Once you’ve had your fill of nature there’s plenty of other things to do in town. The HMCS Haida National Historic Site* is a must do. It’s a giant ship that participated in World War II and the Korean War for the Canadian Navy.
You can enter the ship and walk through the different floors to see the inner workings of the ship and to see how those who were stationed on the ship lived. Admission to the ship is $3.90/person.
Another must-do in Hamilton is Dundurn Castle*. It’s a giant 40-room villa that’s incredibly well maintained and shows a great perspective of what living in the mid-1800s was like. Admission to the castle will cost you $12.
Once you’ve had your fill of history and culture you should spend the remainder of the day detouring down into the side streets for some great street art and popping into some of the super unique stores the downtown core has to offer.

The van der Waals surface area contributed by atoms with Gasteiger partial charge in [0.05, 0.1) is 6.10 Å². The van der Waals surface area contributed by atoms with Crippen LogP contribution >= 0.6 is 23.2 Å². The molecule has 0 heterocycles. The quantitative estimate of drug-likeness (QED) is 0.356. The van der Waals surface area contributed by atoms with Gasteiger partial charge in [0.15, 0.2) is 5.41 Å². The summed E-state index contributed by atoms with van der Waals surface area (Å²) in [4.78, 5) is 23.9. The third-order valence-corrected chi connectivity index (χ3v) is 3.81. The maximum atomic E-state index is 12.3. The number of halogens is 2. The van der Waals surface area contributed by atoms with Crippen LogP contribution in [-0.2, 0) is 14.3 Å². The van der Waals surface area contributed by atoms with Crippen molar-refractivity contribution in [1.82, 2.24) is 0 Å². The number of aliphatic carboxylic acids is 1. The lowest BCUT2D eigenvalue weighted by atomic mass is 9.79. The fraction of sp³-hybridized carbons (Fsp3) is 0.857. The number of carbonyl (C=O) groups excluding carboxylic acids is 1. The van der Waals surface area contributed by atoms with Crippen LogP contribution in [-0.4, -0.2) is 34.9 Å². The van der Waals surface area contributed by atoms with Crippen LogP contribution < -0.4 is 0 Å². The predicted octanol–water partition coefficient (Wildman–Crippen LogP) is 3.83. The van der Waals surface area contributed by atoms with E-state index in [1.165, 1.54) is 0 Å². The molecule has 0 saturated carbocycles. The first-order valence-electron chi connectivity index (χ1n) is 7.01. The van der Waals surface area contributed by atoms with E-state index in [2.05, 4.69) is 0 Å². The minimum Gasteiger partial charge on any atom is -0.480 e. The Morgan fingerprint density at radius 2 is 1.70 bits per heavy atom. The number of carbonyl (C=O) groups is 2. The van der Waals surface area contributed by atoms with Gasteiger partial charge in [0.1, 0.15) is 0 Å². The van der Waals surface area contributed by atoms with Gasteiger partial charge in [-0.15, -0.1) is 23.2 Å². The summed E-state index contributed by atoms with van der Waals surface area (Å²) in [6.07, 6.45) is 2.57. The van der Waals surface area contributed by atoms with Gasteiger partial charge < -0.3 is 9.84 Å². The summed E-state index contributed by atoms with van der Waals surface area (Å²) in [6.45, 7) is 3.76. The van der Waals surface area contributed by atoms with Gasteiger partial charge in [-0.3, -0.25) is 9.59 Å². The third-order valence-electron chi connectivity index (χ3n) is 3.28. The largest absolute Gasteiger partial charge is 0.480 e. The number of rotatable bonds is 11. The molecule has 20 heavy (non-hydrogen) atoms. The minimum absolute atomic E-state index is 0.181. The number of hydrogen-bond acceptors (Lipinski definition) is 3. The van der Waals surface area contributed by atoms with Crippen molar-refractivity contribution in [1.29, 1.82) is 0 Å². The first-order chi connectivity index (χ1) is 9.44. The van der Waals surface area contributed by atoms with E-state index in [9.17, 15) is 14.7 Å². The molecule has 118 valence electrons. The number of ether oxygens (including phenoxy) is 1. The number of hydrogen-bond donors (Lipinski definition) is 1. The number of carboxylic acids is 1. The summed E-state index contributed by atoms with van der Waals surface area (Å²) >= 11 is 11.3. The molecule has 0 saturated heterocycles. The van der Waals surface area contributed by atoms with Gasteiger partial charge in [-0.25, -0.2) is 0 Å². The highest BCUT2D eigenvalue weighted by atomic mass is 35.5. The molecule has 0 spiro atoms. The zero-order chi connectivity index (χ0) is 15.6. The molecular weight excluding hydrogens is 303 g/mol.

If you’ve got some extra time, a walk around the McMaster campus is also a great activity to check out in Hamilton!
Hamilton has seriously become a foodie destination for those day tripping there.
There are dozens of options to choose from and you really can’t go wrong. If you’re visiting for the day I suggest waiting until you get into town to have breakfast and once you get in make sure to head to the Jet Cafe.
It isn’t much to look at but the portions are giant and the prices are super fair. You may have to wait for a table but it’s totally worth it!
For lunch and dinner, you’ve got a ton of options but I highly recommend Mahal Indian for some great Indian food or The Mule for some absolutely great tacos.